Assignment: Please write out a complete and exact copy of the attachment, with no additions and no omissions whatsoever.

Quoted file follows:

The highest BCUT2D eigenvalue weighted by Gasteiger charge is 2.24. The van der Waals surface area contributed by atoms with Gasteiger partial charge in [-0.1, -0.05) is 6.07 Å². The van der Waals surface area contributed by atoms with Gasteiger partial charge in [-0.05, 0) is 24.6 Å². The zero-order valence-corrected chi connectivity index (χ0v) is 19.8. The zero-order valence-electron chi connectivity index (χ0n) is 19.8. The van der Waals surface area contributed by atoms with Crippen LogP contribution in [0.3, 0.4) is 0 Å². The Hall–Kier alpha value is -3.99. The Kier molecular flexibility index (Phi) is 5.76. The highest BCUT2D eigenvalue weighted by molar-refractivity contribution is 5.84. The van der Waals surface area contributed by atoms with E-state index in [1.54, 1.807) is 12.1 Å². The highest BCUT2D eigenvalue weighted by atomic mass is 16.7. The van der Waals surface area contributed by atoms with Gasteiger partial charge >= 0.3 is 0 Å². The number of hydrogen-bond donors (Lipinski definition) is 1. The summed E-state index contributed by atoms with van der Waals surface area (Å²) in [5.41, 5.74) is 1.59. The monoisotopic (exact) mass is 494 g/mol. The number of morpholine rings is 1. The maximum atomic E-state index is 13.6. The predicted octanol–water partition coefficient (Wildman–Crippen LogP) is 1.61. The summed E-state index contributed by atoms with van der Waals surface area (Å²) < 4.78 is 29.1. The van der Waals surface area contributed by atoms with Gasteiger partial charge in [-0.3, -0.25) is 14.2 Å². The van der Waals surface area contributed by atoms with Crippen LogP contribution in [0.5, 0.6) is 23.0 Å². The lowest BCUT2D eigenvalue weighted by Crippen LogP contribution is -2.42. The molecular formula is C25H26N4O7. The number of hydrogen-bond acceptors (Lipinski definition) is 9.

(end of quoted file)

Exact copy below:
The highest BCUT2D eigenvalue weighted by Gasteiger charge is 2.24. The van der Waals surface area contributed by atoms with Gasteiger partial charge in [-0.1, -0.05) is 6.07 Å². The van der Waals surface area contributed by atoms with Gasteiger partial charge in [-0.05, 0) is 24.6 Å². The zero-order valence-corrected chi connectivity index (χ0v) is 19.8. The zero-order valence-electron chi connectivity index (χ0n) is 19.8. The van der Waals surface area contributed by atoms with Crippen LogP contribution in [0.3, 0.4) is 0 Å². The Hall–Kier alpha value is -3.99. The Kier molecular flexibility index (Phi) is 5.76. The highest BCUT2D eigenvalue weighted by molar-refractivity contribution is 5.84. The van der Waals surface area contributed by atoms with E-state index in [1.54, 1.807) is 12.1 Å². The highest BCUT2D eigenvalue weighted by atomic mass is 16.7. The van der Waals surface area contributed by atoms with Gasteiger partial charge >= 0.3 is 0 Å². The number of hydrogen-bond donors (Lipinski definition) is 1. The summed E-state index contributed by atoms with van der Waals surface area (Å²) in [5.41, 5.74) is 1.59. The monoisotopic (exact) mass is 494 g/mol. The number of morpholine rings is 1. The maximum atomic E-state index is 13.6. The predicted octanol–water partition coefficient (Wildman–Crippen LogP) is 1.61. The summed E-state index contributed by atoms with van der Waals surface area (Å²) < 4.78 is 29.1. The van der Waals surface area contributed by atoms with Gasteiger partial charge in [-0.3, -0.25) is 14.2 Å². The van der Waals surface area contributed by atoms with Crippen LogP contribution in [0.5, 0.6) is 23.0 Å². The lowest BCUT2D eigenvalue weighted by Crippen LogP contribution is -2.42. The molecular formula is C25H26N4O7. The number of hydrogen-bond acceptors (Lipinski definition) is 9.